Suppose I reported that billions of dollars will be spent on life-extension research next year and that soon that number will reach tens of billions? The first reaction of aging-science researchers would be “no way.” They would point to the pittance allocated to longevity research by the NIH. Yet, I am about to assert here that investing in life-extension is going big time. This is the first of a series of related blog posts on an emerging paradigm in medicine and its implications for longevity. The series is inspired by what I learned at the Bio-IT World Conference & Expo last week from listening to many speakers and from wandering through the exhibit floor and talking with many people.
Aging science vs. life-extension engineering
I drew an important distinction in the blog entry What are aging, life-extension and anti-aging? I pointed out that there are a lot of life extension approaches, ones that increase the life expectancy of a defined population, that are of an engineering or social nature. These approaches may or may not have anything to do with postponing aging from a biochemical viewpoint. Example approaches that have worked are better sanitation systems, clearing out water and air pollution, eradicating parasite populations, systematic inoculation programs, building safer highways, and implementing speed limits and seatbelt laws. Indeed, the fact that the average American lives twice as long as our predecessors did 150 years ago has mostly to do with these kinds of life extension measures. While the results of these engineering and social approaches have been life extension, they are invariably thought of in other terms such as “public health,” “cleaner environment,” and “food safety.” A powerful new engineering approach in medicine with life extension consequences is gearing up right now.
In contrast, in my treatise ANTI-AGING FIREWALLS THE SCIENCE AND TECHNOLOGY OF LONGEVITY treatise and in this blog I have largely come at aging through the lenses of aging science, identifying 14 of the leading theories of what causes aging and another 7 candidate theories of aging and then writing about developments relating to them. So I have dealt with topics relating to aging theories ranging from oxidative damage and chronic inflammation at the “classical” end of the spectrum to telomere shortening and damage and increasing mTOR signaling at the “new science” end of the spectrum. I will doubtlessly continue to do the same.
What I am going to discuss in this particular series of blog entries is a different engineering and social approach to life extension that, in my opinion at least, will also end up telling us many of the things we need to know about the science of aging.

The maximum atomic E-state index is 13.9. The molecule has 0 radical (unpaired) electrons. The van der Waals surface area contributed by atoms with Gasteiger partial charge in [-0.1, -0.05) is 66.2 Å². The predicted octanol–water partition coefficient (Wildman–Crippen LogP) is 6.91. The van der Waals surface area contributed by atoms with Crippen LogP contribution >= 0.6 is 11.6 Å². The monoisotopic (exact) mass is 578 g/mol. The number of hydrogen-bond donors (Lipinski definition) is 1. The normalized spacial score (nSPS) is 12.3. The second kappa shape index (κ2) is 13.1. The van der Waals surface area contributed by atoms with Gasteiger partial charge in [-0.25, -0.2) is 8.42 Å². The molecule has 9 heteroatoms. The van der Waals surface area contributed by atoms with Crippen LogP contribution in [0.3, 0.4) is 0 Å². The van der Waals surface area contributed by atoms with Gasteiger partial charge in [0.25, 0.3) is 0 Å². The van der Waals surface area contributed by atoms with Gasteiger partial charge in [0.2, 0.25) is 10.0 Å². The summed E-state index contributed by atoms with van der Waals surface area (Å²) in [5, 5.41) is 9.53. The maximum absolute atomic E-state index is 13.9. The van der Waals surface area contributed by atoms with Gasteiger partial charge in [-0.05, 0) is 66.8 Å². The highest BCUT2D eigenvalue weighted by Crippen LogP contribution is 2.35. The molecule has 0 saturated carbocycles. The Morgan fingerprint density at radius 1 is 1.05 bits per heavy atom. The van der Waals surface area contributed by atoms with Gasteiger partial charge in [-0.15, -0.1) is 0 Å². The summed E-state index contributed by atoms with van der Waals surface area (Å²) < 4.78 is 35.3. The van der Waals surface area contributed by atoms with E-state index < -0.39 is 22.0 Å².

Personalized Predictive Preventative Participatory Medicine (PPPPM)
The new approach is directed to health and medicine in the coming decades, although I believe it will have major implications for life extension and perhaps even for slowing biological aging. I will call it Personalized Predictive Preventative Participatory Medicine (PPPPM). The dimensions of PPPPM are only now becoming clear and I will only generally characterize it here, saving detailed characterizations and discussions of examples for subsequent blog entries.
In a nutshell, the essence of PPPPM is:
1. The objective of PPPPM is not so much to cure diseases as it is to detect and predict disease susceptibilities before a disease starts or at very early stages of disease progression and initiate personalized interventions to prevent the progression of the disease before it becomes symptomatic or does damage.
2. PPPPM is participatory in the sense that the collaborative participation of large numbers of health research institutions and care agencies is involved in doing the research and creating the infrastructure to make it workable. It involves a tight and continuing linkup loop of researchers, practitioners, patients and healthy people who want to stay healthy.
3. The predictions of PPPPM are based on the identification of sets of biomarkers that are predictive of disease susceptibilities and stages of disease progression for particular diseases. The biomarkers can consist of known gene mutations, SNPs, copy number variations and the like, and other “omics” markers (proteomic, transcriptomic, metabolomic, epigenomic etc.) as well as the results of all kinds of existing clinical tests and clinical data.
4. The biomarkers will be arrived at through massive correlation analyses and pattern matching between public data bases of the kinds of data involved and association studies of many different kinds. See the blog entry Genome-wide association studies for examples. The biomarkers will be continuously refined through feedback from personal histories, of course with numerous layers of personal privacy protection.